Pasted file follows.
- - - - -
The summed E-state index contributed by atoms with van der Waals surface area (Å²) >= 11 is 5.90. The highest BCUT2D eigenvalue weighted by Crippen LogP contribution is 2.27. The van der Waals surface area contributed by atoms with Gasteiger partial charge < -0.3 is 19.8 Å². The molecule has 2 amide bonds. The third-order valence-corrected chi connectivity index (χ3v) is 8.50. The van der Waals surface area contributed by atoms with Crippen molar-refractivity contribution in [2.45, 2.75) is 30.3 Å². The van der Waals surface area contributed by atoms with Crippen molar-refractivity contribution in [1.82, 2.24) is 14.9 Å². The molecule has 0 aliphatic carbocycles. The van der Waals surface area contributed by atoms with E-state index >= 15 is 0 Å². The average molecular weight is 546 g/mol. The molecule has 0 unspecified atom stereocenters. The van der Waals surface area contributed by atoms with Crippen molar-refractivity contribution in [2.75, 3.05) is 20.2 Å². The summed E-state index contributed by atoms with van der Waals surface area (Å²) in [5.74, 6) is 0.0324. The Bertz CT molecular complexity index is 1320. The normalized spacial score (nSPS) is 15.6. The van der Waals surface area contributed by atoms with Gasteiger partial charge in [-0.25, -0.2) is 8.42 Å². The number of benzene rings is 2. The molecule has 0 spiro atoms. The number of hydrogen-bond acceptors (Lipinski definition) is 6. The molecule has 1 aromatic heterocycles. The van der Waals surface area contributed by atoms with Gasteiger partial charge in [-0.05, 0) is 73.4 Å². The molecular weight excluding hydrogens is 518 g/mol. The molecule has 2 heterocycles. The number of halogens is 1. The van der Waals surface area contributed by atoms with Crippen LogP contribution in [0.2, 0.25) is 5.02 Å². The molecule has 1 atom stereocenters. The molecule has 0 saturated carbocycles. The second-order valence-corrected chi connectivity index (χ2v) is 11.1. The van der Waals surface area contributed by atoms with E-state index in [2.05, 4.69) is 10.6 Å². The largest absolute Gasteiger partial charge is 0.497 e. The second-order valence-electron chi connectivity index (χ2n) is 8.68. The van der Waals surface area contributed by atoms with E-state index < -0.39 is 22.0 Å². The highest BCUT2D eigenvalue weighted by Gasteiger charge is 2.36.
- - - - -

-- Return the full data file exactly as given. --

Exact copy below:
The summed E-state index contributed by atoms with van der Waals surface area (Å²) >= 11 is 5.90. The highest BCUT2D eigenvalue weighted by Crippen LogP contribution is 2.27. The van der Waals surface area contributed by atoms with Gasteiger partial charge < -0.3 is 19.8 Å². The molecule has 2 amide bonds. The third-order valence-corrected chi connectivity index (χ3v) is 8.50. The van der Waals surface area contributed by atoms with Crippen molar-refractivity contribution in [2.45, 2.75) is 30.3 Å². The van der Waals surface area contributed by atoms with Crippen molar-refractivity contribution in [1.82, 2.24) is 14.9 Å². The molecule has 0 aliphatic carbocycles. The van der Waals surface area contributed by atoms with E-state index >= 15 is 0 Å². The average molecular weight is 546 g/mol. The molecule has 0 unspecified atom stereocenters. The van der Waals surface area contributed by atoms with Crippen molar-refractivity contribution in [2.75, 3.05) is 20.2 Å². The summed E-state index contributed by atoms with van der Waals surface area (Å²) in [5.74, 6) is 0.0324. The Bertz CT molecular complexity index is 1320. The normalized spacial score (nSPS) is 15.6. The van der Waals surface area contributed by atoms with Gasteiger partial charge in [-0.25, -0.2) is 8.42 Å². The number of benzene rings is 2. The molecule has 0 spiro atoms. The number of hydrogen-bond acceptors (Lipinski definition) is 6. The molecule has 1 aromatic heterocycles. The van der Waals surface area contributed by atoms with Gasteiger partial charge in [-0.05, 0) is 73.4 Å². The molecular weight excluding hydrogens is 518 g/mol. The molecule has 2 heterocycles. The number of halogens is 1. The van der Waals surface area contributed by atoms with Crippen LogP contribution in [0.2, 0.25) is 5.02 Å². The molecule has 1 atom stereocenters. The molecule has 0 saturated carbocycles. The second-order valence-corrected chi connectivity index (χ2v) is 11.1. The van der Waals surface area contributed by atoms with E-state index in [2.05, 4.69) is 10.6 Å². The largest absolute Gasteiger partial charge is 0.497 e. The second-order valence-electron chi connectivity index (χ2n) is 8.68. The van der Waals surface area contributed by atoms with E-state index < -0.39 is 22.0 Å². The highest BCUT2D eigenvalue weighted by Gasteiger charge is 2.36.